Barthes Mythologies Discussion

We were having some difficulties figuring out the meanings behind Barthes articles.

Soap-Powders and Detergents:

Barthes presents the question of which is better: soap-powders or detergents. We were all thinking along the same lines that this was a metaphor for people and society. We had two thoughts on this metaphor. The first is that it is referring to racism and segregation. The whiter something is the better- not just with clothes, but with people. We didn’t think that these were his personal opinions, rather an observation of what this company is trying to say without those word exactly. Barthes also makes a statement that “what matters is the art of having disguised the abrasive function of the detergent under the delicious image of a substance at once deep and airy which can govern the molecular order of the material without damaging it” (Barthes, 37-38). We understood this to mean that detergent is a metaphor for how people disguise themselves behind good things so that they can get away with less social acceptable things.

In trying to understand and analyze this piece, we also thought that maybe we might have been over-thinking things. Interestingly, Barthes likes foam to a symbol of spirituality. In doing this, he exposes the absurdity of marketing campaigns and how they can cause consumers to think just about anything. Foam is nothing but soap and water mixed to make thousands of tiny bubbles- certainly this is not a symbol of spirituality.

Novels and Children:

This article was pretty straightforward. Barthes clearly recognizes that Elle magazine had set a double standard for women. The magazine states that women are worth just as much as men; however, they will always be women and should stick to what women do best: making babies and keeping house. Barthes points out that Elle magazine has brought together seventy women writers, all of whom happen to be mothers. We didn’t believe that Barthes thought this was a coincidence, but rather a statement that proclaims that a woman is and can be nothing without having children. Yes, there is time to be frivolous and be “free,” but for a woman to have true success, she must also be a mother.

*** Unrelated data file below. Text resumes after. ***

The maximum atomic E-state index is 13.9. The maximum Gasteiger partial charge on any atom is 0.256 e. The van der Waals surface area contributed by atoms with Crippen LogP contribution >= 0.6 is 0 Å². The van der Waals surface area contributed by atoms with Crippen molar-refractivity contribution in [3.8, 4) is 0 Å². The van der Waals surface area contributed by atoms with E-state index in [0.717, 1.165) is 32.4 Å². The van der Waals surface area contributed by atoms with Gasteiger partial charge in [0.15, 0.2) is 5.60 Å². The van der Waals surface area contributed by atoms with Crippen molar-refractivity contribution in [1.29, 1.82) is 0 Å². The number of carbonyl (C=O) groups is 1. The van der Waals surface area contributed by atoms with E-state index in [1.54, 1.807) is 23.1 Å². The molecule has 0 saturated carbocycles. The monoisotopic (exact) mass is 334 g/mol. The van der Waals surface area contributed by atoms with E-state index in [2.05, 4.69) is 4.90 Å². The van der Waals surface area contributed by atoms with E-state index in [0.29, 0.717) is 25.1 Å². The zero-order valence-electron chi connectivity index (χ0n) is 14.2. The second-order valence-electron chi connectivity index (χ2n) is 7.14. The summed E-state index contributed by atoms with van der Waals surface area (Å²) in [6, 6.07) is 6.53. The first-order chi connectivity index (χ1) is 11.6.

We realized that this article made it apparent that we are living in a different time; however, the issues are still the same. While women have come a long way from being unable to vote and stuck at home raising children, there is still a mindset that women are and always will be less than men. It is We compared it to modern women’s magazines, such as Cosmo, Glamour, and even Elle included. The women on the covers of these magazines are usually outwardly described as fierce, independent individuals with a lot going for them. Yet, the articles always seem to stray to their love lives, or point out their feminine characteristics. Even the articles not about specific women are things like “101 Ways to Please Your Man.” The double standard still exists, even in the midst of modern times, and Barthes article, as old as it may be, holds true today.


For this article, we agreed that it is not the woman is not the object, but rather the things and props they use are the objects. The contradiction that Barthes presents at the very beginning of the article, “woman is desexualized at the very moment when she is stripped naked,” supports the idea that it is not always the actual ‘thing’ that one is fascinated by, but rather the other objects that surround it. If woman is no longer covered by clothing does that make her less interesting? In a way it does because it takes away what makes her mysterious and alluring. Yet taking a woman’s clothes, her protection, away also exposes the naturalness and inner beauty that is not always able to be seen.

There is also a difference between the amateur and the experienced performer. Those with less experience are are focused on their embarrassment and shyness, makes them hyperaware of their bodies, as well as the subject of scrutiny. In this way, they become the very objects they have shed, judged based on appearance and in this case erotic appeal. With more experienced women, they make the objects they use the subjects of the show. This way, the focus is more on the beauty of the objects in a more abstract manner, and the erotic value is decreased significantly. Again, it is not the actual ‘thing’ that is the focus, but the objects that surround it and give it appeal.

All members of the group were present at the meeting. Post written and edited by JaQuess Wynn.

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